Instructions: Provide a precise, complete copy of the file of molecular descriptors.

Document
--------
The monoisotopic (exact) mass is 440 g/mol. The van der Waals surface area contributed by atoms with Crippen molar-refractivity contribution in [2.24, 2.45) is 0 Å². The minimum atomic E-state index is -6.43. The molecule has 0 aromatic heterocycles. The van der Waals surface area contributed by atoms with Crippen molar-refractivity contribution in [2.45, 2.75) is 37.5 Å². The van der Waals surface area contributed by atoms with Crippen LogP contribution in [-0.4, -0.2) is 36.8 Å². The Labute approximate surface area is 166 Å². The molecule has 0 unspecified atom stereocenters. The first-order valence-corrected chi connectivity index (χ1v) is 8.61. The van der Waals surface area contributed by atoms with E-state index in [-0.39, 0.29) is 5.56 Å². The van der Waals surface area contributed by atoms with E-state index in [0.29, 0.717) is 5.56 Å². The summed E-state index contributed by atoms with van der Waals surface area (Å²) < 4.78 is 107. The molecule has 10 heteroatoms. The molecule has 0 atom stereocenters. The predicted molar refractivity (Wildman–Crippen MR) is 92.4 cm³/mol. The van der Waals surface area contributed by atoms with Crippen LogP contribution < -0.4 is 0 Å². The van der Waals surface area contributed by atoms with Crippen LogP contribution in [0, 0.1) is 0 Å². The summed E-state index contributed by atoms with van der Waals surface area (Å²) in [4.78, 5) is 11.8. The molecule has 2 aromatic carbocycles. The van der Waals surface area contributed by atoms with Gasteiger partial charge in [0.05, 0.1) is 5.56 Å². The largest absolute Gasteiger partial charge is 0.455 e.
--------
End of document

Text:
The monoisotopic (exact) mass is 440 g/mol. The van der Waals surface area contributed by atoms with Crippen molar-refractivity contribution in [2.24, 2.45) is 0 Å². The minimum atomic E-state index is -6.43. The molecule has 0 aromatic heterocycles. The van der Waals surface area contributed by atoms with Crippen molar-refractivity contribution in [2.45, 2.75) is 37.5 Å². The van der Waals surface area contributed by atoms with Crippen LogP contribution in [-0.4, -0.2) is 36.8 Å². The Labute approximate surface area is 166 Å². The molecule has 0 unspecified atom stereocenters. The first-order valence-corrected chi connectivity index (χ1v) is 8.61. The van der Waals surface area contributed by atoms with E-state index in [-0.39, 0.29) is 5.56 Å². The van der Waals surface area contributed by atoms with E-state index in [0.29, 0.717) is 5.56 Å². The summed E-state index contributed by atoms with van der Waals surface area (Å²) < 4.78 is 107. The molecule has 10 heteroatoms. The molecule has 0 atom stereocenters. The predicted molar refractivity (Wildman–Crippen MR) is 92.4 cm³/mol. The van der Waals surface area contributed by atoms with Crippen LogP contribution < -0.4 is 0 Å². The van der Waals surface area contributed by atoms with Crippen LogP contribution in [0, 0.1) is 0 Å². The summed E-state index contributed by atoms with van der Waals surface area (Å²) in [4.78, 5) is 11.8. The molecule has 2 aromatic carbocycles. The van der Waals surface area contributed by atoms with Gasteiger partial charge in [0.05, 0.1) is 5.56 Å². The largest absolute Gasteiger partial charge is 0.455 e.